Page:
August 29, 2023

Waldo spends most of his time entertaining himself.


Dogs do speak, but only to those who know how to listen.

-Orhan Pamuk


The days have finally cooled off a bit, with high temps in the seventies to low eighties.   The humidity has dropped from above ninety percent to right around fifty.  With the drop in temperature, Waldo and I are able to start out a little later, waking at 7 AM instead of 5.  The smoke from the Canadian wildfires has dissipated and our air is once again clear (at least as clear as twenty-first century air can be).  I can now stand at the clearing above the Fort Meadow Reservoir and see the green hills of Eastern Massachusetts roll off into the distance.

I can’t help but wonder what all that smoke did to Waldo’s sense of smell.  Hell, even I could smell it!  Somehow, Waldo seems to be able to focus on some smells and block out others, like we can pick out and concentrate on a single voice in a room full of talking people.  He walks along and sniffs and snorfs as if the only thing that exists is right in front of his nose.  I guess, in a sense, it is – at least it’s the only part of the universe he seems to be aware of.  I wish he could tell me about what he experiences.  That would be interesting – and sometimes yukky, like when he’s sniffing stuff I wouldn’t want my foot next to, let alone my nose.

Waldo and I have gotten pretty good at understanding one another — mostly on a body language kind of level.  Sometimes, though, he knows by my tone of voice when I’m exasperated and want him to stop messing around and sit, goddammit.  He then plops his butt down with force – I’d expect it to go splat if it weren’t covered by so much hair.  When we’re going up the stairs to go home, he likes to roll over on his back and wriggle around to scratch it.  I get tired of waiting for him, call his name, say, “Come on!” and then, “Hey!”  At the “Hey!”, he usually knows there’s gonna be repercussions if he doesn’t right himself and get to the stairs.  But he also knows that the repercussions are an empty threat – mostly my displeasure.  They aren’t physical nor onerous and he jumps up and happily follows me along.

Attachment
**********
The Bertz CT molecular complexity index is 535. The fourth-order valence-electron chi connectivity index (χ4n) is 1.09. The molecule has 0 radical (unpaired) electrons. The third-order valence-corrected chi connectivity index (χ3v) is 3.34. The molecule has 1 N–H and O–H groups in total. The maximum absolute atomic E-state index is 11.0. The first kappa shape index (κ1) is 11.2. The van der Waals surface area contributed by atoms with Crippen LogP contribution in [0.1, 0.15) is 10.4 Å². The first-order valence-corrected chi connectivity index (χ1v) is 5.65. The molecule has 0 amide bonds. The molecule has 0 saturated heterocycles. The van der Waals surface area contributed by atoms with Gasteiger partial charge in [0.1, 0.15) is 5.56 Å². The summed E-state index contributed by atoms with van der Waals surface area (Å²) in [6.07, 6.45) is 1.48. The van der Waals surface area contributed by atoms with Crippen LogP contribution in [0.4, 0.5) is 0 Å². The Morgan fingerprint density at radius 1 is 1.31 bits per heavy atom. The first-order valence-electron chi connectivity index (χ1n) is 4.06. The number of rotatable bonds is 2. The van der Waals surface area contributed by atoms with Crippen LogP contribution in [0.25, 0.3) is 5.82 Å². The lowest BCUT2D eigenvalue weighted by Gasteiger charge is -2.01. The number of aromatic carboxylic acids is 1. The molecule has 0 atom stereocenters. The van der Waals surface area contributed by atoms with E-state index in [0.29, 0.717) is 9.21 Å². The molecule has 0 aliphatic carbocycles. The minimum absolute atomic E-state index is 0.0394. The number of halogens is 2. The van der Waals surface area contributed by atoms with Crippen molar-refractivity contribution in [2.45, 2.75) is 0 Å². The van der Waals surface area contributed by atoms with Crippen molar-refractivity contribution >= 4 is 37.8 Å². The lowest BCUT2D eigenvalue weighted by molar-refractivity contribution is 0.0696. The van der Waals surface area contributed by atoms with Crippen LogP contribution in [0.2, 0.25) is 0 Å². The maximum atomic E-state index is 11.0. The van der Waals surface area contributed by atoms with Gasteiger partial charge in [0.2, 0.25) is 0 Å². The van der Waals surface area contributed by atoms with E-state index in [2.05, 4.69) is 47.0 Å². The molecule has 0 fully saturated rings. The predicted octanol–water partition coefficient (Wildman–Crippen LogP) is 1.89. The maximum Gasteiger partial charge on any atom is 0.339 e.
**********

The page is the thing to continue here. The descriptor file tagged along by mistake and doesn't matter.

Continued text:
Then there are times when I don’t say a thing, yet he knows what I want him to do.  All I have to do is point to the bedroom and he goes into his crate.  If, on our walks, I stop to talk to someone, or look at a plant or something, he stops until I’m ready to go on.  When he poops, he stops and waits for me to pick it up, tie the bag in a knot, then continues on his way.  When his attention has been diverted to something dogly interesting and falls behind, he’ll start back up again with the slightest of jerks on his leash, like he’s responding with an, “Oh yeah.”  When we approach a dog we don’t know, he’ll slow down without fuss, as I rein in his leash to draw him close.  He’ll then stay next to me until the potential danger has been addressed.  There are so many ways, some of which I’m not even aware of, that we communicate as we go about our lives.

And it works the other way too.  If Waldo sees an approaching bike, he will stop and back up, assuming a position either right next to, or in front of me.  I shorten the leash and tell him it’s okay and he charges back to the end of his tether once the perceived threat has passed.  When he stops behind me, where I’m not looking, to do his business, I feel a tighter than normal tug on his leash and understand I need to stop and let nature take its course.  When we’re in the car (he’s not a fan), he’ll put a paw on my arm or shoulder and I know he needs some pets and pats in reassurance that what he’s going through is worth it.  I have a woman who comes by once a month to help me with some housekeeping.  He really likes her, but when she pulls out the vacuum, he’s in between my feet or trying to crawl up into the chair with me.  And the woman hasn’t even turned the thing on!  I understand and give him his due.  He calms down after a bit of fathering and we go on with life.

In so many ways, mine and Waldo’s lives are such an intimate exchange of subliminal information.  It builds a connection, a bond, that runs deep.

And it makes for very warm companionship.


I love the long shadows of the morning light.

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